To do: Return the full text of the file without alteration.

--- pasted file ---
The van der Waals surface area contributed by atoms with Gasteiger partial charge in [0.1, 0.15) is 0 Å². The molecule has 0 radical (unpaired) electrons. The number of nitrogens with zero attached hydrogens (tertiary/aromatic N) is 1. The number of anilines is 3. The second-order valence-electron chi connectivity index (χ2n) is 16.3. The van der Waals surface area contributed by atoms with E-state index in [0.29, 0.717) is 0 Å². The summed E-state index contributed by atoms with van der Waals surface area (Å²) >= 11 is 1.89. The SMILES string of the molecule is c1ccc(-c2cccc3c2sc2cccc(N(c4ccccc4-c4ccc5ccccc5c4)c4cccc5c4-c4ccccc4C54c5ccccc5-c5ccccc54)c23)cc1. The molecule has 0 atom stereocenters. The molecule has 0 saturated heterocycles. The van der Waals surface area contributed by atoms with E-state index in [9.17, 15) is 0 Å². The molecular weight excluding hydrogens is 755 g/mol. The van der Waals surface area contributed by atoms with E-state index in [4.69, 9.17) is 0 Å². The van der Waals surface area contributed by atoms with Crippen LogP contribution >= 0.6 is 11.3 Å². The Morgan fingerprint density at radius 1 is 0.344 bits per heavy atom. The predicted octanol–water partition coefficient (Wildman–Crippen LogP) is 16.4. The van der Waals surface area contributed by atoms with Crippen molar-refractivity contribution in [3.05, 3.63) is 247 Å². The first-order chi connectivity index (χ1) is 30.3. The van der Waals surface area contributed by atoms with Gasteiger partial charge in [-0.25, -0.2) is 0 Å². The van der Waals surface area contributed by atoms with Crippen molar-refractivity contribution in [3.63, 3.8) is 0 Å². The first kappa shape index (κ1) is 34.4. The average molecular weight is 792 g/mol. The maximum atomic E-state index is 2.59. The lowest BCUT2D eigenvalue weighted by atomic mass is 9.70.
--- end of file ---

The van der Waals surface area contributed by atoms with Gasteiger partial charge in [0.1, 0.15) is 0 Å². The molecule has 0 radical (unpaired) electrons. The number of nitrogens with zero attached hydrogens (tertiary/aromatic N) is 1. The number of anilines is 3. The second-order valence-electron chi connectivity index (χ2n) is 16.3. The van der Waals surface area contributed by atoms with E-state index in [0.29, 0.717) is 0 Å². The summed E-state index contributed by atoms with van der Waals surface area (Å²) >= 11 is 1.89. The SMILES string of the molecule is c1ccc(-c2cccc3c2sc2cccc(N(c4ccccc4-c4ccc5ccccc5c4)c4cccc5c4-c4ccccc4C54c5ccccc5-c5ccccc54)c23)cc1. The molecule has 0 atom stereocenters. The molecule has 0 saturated heterocycles. The van der Waals surface area contributed by atoms with E-state index in [9.17, 15) is 0 Å². The molecular weight excluding hydrogens is 755 g/mol. The van der Waals surface area contributed by atoms with E-state index in [4.69, 9.17) is 0 Å². The van der Waals surface area contributed by atoms with Crippen LogP contribution >= 0.6 is 11.3 Å². The Morgan fingerprint density at radius 1 is 0.344 bits per heavy atom. The predicted octanol–water partition coefficient (Wildman–Crippen LogP) is 16.4. The van der Waals surface area contributed by atoms with Crippen molar-refractivity contribution in [3.05, 3.63) is 247 Å². The first-order chi connectivity index (χ1) is 30.3. The van der Waals surface area contributed by atoms with Gasteiger partial charge in [-0.25, -0.2) is 0 Å². The van der Waals surface area contributed by atoms with Crippen molar-refractivity contribution in [3.63, 3.8) is 0 Å². The first kappa shape index (κ1) is 34.4. The average molecular weight is 792 g/mol. The maximum atomic E-state index is 2.59. The lowest BCUT2D eigenvalue weighted by atomic mass is 9.70.